When it comes to learning from the past, there’s got to be a damn good reason to look back since you’re probably better off just living in the present. Still, post mortems are certainly valuable exercises for learning from the past and determining what to do differently next go ’round.
So, today I got to thinking, if I could go back to when I was a young up-and-comer in the working world, what would I tell that early version of me, knowing what I know now? On second thought, I was so full of myself back then that I probably wouldn’t listen.
Still, I’m hoping that at least some of you and your proteges are less pigheaded than I was and might benefit from this heartfelt but hard-hitting Irreverent Advice for Young Up-and-Comers:
Brains will only get you so far in the real world. While you may very well be as smart as you think you are, your intelligence will only be marginally useful in the real world. As time goes on, you’ll come to rely less and less on your smarts and more and more on the wisdom, self-confidence, and strength that comes from experience. That’s the foundation your future success will be built upon.
Don’t take yourself so damn seriously. The sooner you get over yourself, the better. The sooner you grow up and stop thinking you’re special; the sooner you realize that you’re just another guy trying to carve his own path in the world; the sooner you fall down, get up, dust yourself off, and realize that wasn’t so bad; the better. Because that’s what it takes to do what comes next …
Take big risks … now! It gets much harder as you get older and begin to “acquire” things you don’t want to risk losing. What do you hope to achieve by taking big risks when you’re young?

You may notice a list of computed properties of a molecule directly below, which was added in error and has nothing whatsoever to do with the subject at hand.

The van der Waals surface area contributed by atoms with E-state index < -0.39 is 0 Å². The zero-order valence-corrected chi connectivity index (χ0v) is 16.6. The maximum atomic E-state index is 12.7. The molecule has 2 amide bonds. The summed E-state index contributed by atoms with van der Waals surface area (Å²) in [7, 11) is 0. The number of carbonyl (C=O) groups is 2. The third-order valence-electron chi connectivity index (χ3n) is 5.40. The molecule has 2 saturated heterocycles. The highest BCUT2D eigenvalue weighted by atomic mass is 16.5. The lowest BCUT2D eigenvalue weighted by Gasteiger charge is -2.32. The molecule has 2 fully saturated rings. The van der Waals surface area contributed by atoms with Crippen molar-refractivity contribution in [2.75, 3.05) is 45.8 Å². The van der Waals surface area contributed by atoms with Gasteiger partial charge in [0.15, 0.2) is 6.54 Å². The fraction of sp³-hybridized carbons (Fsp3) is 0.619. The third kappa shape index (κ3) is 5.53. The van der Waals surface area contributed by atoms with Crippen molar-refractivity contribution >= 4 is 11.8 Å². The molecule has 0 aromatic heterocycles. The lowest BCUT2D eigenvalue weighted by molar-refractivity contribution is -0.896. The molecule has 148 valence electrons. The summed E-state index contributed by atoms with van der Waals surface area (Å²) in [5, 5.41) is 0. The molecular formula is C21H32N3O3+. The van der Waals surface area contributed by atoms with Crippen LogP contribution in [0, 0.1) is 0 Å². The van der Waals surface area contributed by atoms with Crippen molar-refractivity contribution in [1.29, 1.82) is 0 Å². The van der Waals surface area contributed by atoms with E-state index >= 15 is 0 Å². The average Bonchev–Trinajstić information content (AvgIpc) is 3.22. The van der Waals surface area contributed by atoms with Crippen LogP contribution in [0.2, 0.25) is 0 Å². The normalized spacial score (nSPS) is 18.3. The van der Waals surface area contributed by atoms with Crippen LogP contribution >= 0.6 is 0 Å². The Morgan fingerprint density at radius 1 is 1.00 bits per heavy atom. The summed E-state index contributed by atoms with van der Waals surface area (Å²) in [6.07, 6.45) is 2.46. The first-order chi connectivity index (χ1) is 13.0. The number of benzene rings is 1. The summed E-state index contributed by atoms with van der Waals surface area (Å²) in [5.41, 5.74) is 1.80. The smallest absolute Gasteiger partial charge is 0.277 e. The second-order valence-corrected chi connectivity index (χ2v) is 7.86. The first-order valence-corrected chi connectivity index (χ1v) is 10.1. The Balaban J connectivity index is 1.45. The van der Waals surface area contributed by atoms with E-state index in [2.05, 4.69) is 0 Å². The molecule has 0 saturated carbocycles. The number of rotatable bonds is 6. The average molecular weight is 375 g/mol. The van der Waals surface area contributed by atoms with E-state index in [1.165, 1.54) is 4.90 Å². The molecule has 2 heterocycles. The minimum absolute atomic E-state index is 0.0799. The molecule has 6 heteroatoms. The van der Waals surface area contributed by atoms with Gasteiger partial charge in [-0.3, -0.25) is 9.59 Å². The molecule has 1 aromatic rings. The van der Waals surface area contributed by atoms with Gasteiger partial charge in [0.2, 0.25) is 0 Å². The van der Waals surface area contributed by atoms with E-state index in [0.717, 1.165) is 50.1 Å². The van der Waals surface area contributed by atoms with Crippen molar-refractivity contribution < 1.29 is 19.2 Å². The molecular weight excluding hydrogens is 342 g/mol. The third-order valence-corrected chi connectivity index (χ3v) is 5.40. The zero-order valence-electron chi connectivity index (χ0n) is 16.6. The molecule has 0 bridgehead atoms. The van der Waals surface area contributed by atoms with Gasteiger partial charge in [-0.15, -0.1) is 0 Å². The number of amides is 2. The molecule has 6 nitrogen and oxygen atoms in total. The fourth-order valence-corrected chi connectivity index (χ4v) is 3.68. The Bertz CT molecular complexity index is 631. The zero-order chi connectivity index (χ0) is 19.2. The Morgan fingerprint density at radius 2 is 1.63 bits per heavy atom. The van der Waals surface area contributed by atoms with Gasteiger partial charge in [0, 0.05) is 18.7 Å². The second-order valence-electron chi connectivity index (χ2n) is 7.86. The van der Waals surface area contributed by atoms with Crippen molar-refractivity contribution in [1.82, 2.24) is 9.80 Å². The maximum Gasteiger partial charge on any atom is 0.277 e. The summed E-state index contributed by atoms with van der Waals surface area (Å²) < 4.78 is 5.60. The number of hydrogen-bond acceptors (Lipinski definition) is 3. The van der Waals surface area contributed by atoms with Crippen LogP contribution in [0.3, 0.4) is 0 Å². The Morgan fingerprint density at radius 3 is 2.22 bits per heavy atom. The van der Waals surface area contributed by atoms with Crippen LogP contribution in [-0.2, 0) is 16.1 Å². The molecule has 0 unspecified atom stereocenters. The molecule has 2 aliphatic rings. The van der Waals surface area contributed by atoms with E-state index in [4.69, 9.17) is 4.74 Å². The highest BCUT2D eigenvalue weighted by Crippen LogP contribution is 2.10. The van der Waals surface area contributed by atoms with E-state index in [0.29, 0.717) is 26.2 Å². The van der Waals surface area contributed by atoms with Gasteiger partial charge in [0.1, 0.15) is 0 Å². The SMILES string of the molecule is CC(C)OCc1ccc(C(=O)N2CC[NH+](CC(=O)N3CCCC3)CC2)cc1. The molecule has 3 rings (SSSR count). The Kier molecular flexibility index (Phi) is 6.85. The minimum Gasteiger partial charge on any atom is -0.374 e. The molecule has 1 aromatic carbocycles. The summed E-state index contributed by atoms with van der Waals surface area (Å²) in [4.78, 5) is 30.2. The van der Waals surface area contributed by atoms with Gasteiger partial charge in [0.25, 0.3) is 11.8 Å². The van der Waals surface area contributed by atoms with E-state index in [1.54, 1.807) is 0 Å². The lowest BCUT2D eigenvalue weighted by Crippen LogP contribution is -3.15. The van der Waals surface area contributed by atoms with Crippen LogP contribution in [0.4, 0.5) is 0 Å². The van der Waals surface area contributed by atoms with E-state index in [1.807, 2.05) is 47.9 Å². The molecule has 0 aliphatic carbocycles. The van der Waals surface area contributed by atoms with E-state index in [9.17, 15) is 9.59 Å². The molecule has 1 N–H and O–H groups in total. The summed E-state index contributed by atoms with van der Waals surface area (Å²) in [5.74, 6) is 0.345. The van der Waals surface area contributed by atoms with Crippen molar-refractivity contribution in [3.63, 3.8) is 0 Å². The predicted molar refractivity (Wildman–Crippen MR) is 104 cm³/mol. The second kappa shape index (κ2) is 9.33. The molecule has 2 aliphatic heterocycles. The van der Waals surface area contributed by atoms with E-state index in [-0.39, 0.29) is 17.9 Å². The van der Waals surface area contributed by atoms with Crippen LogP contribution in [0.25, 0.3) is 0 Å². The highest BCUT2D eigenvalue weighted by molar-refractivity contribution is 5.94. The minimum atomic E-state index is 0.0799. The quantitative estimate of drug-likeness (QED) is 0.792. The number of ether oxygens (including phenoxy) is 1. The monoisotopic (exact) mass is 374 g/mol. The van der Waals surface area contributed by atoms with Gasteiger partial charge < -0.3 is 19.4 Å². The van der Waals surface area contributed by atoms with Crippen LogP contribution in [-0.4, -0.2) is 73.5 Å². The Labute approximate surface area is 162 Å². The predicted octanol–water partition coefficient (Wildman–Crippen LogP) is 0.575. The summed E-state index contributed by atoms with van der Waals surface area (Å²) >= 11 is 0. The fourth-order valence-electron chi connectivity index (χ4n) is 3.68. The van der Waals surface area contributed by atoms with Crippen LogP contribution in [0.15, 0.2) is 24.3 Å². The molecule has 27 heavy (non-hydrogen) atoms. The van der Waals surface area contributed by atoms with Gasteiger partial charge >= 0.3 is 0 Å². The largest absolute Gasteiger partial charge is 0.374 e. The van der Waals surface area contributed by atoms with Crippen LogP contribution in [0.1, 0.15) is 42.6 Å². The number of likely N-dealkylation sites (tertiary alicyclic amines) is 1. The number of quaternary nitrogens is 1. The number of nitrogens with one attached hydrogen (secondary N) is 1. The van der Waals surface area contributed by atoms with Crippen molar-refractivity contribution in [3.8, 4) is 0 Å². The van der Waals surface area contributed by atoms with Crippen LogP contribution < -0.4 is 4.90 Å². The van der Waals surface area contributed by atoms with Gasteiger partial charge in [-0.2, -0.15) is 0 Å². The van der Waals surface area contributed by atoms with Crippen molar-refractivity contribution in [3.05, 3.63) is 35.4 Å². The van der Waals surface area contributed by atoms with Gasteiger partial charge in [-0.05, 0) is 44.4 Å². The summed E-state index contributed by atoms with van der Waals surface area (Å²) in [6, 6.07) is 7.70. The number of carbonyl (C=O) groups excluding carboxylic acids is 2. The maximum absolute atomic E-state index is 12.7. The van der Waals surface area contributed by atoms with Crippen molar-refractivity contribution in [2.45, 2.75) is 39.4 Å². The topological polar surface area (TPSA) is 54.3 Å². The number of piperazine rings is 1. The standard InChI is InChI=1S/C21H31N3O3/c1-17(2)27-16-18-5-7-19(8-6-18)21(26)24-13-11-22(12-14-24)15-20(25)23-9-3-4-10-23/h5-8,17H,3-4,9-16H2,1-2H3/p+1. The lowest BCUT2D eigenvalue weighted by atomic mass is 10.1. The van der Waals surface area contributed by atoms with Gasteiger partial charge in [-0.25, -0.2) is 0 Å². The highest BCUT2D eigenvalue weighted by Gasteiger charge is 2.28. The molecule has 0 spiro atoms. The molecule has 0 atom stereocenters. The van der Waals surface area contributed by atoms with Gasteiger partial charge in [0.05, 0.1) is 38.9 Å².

- Opportunity and visibility. When you start out, you’re essentially invisible. You want to change that as soon as possible. The more visible you become the more options you’ll have, the more opportunities to learn and grow, the bigger your network will become, etc. Success doesn’t happen in a vacuum.
- Find your passion. If you don’t think you’ve found it yet, then you haven’t. You’ll know when you have. Everything will get easier. You’ll become driven and self-motivated. Climbing the corporate ladder and increasing responsibility and accountability will come naturally. If you’re good at it and the market cooperates, you’ll be successful.
- Succeed and fail .. a lot. It’s not important whether you succeed or fail early on, just that you do one or the other many times and get a solid feedback loop going. You’ll achieve confidence from success and wisdom from failure. It’s all good, it’s all information, it’s all experience, and it all builds a strong foundation.
Don’t forget to live. You’ll get all sorts of advice about work/life balance; here’s a story that may help: Sometime in the future you’ll meet someone, fall in love, and marry her. And when the opportunity arises to build a distributor network for your company in Europe, you’ll take her with you, rent a car, and travel all over the place. Some of the time the two of you will explore and have fun, the rest of the time you’ll do your business. Try to model your work/life balance after that trip. It works pretty well.
Good advice, I thought..